Tire Rotation: A Complete Guide To Do It Yourself

The simplest trick to make your tires last much longer is proper tire rotation. How to do tire rotation, for best performance, is after each 3000-5000 miles. Furthermore, this strategy can be useful in saving a ton of your money as well, let’s say, for buying a set of tires sooner. In fact, you can save even more by doing it yourself when it’s time for the car to demand a tire rotation. Therefore, in this technical guideline, all you need is to understand the nature of tire wearing and learn the right techniques in doing so. Just prepare only these certain handy tools and you’re ready to go: floor jack, jack stands, and a 4-way lug wrench.

The Reason Behind Tire Rotation

Tire rotation, in a understandable definition to any non-native English speakers, is to remove all four tires of a car and install them to that car again, but in different positions, which are scientifically backed and carefully tested by mechanical experts.

The real reasons behind this is the difference in tire wearing patterns between tires. For example, front wheels will have faster wearing rate than rear wheels because 60% of car weight is put on the front suspensions, the right front wheel will wear down faster then the left front wheel since drivers have to turn left faster than turn right in countries like the US where they have to drive on the right side of the road. Vice versa, for drivers in left-side countries like UK, their cars got right front wheel wearing down much faster than left front one. Therefore, after thousands of miles, people all around the world end up with uneven tread wear in tires, in different ways.

By the changing the positions of your tires, you can equalize these natural wear patterns. Tire rotation can slow down the wearing rate of the wheel currently in fast-wearing positions by moving it to the less pressured position.

If you do this regularly, a smoother and safer ride will result from proper wheel rotation. Additionally, in the long run, you got four evenly wearing wheels and all four wheels will last much longer.

Frequency Of Tire Rotation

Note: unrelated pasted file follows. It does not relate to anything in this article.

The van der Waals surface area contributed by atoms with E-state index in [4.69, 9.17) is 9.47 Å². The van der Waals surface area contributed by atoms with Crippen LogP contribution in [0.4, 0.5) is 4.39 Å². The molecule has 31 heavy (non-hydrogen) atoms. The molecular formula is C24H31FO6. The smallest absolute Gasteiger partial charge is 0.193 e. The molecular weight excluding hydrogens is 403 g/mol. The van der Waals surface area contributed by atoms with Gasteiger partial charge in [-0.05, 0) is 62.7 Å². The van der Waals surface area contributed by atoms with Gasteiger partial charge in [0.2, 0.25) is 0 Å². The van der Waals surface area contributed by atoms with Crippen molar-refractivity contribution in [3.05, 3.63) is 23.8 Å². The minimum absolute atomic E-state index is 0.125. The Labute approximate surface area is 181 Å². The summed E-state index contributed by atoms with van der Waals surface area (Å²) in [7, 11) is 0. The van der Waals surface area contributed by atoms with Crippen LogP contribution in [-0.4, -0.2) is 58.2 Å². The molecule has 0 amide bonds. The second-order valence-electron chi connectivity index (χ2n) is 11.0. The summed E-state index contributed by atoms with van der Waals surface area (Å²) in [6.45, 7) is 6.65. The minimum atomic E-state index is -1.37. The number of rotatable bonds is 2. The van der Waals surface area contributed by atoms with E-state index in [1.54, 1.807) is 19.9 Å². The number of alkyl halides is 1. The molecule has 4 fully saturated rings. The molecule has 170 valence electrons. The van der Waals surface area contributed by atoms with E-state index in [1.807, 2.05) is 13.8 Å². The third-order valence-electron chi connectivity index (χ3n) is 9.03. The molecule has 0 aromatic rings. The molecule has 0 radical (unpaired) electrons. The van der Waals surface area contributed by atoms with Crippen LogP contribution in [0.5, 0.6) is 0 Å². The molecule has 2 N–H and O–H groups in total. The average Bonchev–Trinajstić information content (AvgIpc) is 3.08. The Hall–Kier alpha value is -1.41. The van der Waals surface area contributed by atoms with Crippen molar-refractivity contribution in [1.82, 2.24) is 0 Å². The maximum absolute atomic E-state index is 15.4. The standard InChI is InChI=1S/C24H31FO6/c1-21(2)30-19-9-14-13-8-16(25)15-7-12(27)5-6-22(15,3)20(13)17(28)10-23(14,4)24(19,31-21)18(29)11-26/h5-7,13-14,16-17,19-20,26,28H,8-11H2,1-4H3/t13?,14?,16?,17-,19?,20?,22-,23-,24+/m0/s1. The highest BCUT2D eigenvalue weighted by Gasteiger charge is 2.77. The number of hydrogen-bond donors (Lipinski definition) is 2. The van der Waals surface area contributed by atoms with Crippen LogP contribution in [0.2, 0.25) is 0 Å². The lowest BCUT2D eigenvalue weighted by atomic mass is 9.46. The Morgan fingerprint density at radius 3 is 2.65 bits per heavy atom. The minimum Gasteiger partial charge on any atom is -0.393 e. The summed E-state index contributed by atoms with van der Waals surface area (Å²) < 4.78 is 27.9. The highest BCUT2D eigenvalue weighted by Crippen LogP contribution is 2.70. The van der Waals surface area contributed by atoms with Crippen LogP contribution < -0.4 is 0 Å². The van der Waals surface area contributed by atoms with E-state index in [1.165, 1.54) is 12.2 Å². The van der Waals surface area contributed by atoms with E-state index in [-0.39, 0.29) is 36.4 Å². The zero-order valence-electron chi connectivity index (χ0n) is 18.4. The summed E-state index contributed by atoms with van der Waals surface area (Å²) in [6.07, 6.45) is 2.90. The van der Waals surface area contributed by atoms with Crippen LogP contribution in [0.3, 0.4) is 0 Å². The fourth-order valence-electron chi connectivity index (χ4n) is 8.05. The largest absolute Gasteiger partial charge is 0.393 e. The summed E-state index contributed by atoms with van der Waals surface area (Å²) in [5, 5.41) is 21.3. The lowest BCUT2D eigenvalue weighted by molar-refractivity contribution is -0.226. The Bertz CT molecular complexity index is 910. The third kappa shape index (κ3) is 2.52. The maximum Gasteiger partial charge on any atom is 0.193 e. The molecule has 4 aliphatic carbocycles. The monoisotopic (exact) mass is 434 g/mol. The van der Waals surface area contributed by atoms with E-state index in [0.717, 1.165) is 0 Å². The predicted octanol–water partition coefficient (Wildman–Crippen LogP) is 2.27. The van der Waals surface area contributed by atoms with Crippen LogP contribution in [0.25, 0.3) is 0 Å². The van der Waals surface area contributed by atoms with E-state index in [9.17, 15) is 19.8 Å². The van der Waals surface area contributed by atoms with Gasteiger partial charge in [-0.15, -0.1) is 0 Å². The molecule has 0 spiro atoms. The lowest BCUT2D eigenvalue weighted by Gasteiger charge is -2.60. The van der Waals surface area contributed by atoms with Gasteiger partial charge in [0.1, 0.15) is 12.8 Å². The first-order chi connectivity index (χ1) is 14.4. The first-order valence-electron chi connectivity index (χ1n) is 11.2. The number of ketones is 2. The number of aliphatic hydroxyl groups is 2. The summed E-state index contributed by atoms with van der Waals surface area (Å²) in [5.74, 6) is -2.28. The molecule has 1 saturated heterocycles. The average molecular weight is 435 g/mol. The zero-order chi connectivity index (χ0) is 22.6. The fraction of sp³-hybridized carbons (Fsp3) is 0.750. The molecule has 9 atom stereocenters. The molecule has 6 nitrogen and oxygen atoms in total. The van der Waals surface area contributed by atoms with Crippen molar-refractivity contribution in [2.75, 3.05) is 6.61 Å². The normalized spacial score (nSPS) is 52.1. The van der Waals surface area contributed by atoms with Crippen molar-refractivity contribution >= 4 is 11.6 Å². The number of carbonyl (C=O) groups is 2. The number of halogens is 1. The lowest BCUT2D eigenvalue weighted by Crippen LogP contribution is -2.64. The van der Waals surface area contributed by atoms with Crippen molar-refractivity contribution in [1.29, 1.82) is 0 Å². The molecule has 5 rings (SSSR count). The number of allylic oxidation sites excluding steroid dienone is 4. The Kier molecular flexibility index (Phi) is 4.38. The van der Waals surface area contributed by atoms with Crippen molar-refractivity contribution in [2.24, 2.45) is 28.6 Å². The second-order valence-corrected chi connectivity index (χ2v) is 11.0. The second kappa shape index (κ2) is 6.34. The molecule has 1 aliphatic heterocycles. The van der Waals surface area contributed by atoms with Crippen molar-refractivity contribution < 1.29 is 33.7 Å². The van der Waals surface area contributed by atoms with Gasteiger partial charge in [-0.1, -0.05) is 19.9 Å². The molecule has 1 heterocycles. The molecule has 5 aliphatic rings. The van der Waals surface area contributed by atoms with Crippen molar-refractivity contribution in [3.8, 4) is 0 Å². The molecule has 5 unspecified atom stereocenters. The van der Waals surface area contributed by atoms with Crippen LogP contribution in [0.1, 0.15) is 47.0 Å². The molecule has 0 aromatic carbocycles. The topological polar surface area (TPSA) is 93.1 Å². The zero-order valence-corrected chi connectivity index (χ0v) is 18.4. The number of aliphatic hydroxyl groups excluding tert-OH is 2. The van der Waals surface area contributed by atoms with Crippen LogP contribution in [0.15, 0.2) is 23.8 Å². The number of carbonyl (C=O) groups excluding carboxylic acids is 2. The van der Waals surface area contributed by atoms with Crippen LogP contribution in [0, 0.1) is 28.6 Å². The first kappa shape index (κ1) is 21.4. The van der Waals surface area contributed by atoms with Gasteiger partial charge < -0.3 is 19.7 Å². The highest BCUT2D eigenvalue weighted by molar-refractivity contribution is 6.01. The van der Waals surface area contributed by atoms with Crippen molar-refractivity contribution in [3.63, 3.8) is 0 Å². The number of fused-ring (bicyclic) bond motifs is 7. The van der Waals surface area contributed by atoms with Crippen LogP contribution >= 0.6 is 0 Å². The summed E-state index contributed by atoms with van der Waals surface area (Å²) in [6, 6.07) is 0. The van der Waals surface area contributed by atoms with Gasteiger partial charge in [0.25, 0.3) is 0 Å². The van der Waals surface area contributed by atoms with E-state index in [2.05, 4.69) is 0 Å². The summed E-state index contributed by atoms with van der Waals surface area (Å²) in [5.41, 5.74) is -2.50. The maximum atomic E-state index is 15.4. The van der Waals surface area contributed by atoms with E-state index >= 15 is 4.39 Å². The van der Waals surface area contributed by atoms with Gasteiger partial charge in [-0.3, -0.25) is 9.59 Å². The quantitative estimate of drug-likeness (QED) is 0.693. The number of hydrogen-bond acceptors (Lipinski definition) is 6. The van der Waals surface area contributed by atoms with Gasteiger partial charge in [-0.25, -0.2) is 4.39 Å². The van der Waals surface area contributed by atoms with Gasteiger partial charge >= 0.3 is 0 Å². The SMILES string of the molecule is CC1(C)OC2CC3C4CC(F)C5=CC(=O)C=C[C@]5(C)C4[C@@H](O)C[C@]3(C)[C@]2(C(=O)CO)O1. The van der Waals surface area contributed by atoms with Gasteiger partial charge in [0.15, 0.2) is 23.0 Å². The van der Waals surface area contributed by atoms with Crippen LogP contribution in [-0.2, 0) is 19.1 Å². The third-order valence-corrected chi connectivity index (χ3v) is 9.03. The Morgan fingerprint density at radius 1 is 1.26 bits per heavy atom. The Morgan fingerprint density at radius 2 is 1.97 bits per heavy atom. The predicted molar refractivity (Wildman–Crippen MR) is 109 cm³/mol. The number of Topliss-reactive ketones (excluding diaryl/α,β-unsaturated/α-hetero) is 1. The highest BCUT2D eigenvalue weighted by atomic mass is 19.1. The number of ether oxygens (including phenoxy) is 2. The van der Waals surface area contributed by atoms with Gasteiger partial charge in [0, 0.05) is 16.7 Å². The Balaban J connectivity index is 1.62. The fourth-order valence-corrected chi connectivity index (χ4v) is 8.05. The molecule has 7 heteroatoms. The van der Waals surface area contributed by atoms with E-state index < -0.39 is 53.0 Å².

Every car owner’s manual is supposed to contain the proper tire rotation schedule. You had better consult it to see. Generally, manufacturers recommend “tire rotation how often” is every 5000 miles, but you can rotate your tires after 3000 miles if your car went off-road a lot, for example. A quick tip is that you rotate your tires at the same time you change oil for your car.

Tire-Rotating Preparation

1. Tools

  • Car Jack: Car jack is a device for lifting (jacking up) cars and other heavy objects. Experts from Car From Japan would not recommend using the jack that comes along with your car. That thing is only suitable for lifting up for a short times to change a wheel quickly. You should go for a $100 hydraulic floor jack as the safe route. Still worth your safety and future maintenance tasks.
  • Jack Stand: Jack stand is a stand whose height may be adjusted and which is used to support an automobile that has been raised by a jack. A decent set of jack stands cost for about $30. This helps resting your car when all wheels are removed.

    Tire Rotation
    Investment in quality jacks and stands is value to your money

2. Rotating Patterns

Before loosening the lug nuts, one need to know what pattern we’re going to use to rotate our tires. The type of tires will decide the pattern of rotations. There are 2 types of tires: directional tires and non-directional tires.

  • Directional tires: They have a “one-way” tread pattern that are optimized for the direction the tires rotate on the car, so they’re specifically made for either the left or right side. Their grooves are angled to optimize handling in order to do a good job of channeling water out from under the tire on wet road surfaces, thus greatly improving wet traction and reducing hydroplaning. If you pay attention, you will see little arrows or triangles on the sidewall indicate which way the tire is supposed to turn. Refer to the table below to decide the rotating pattern: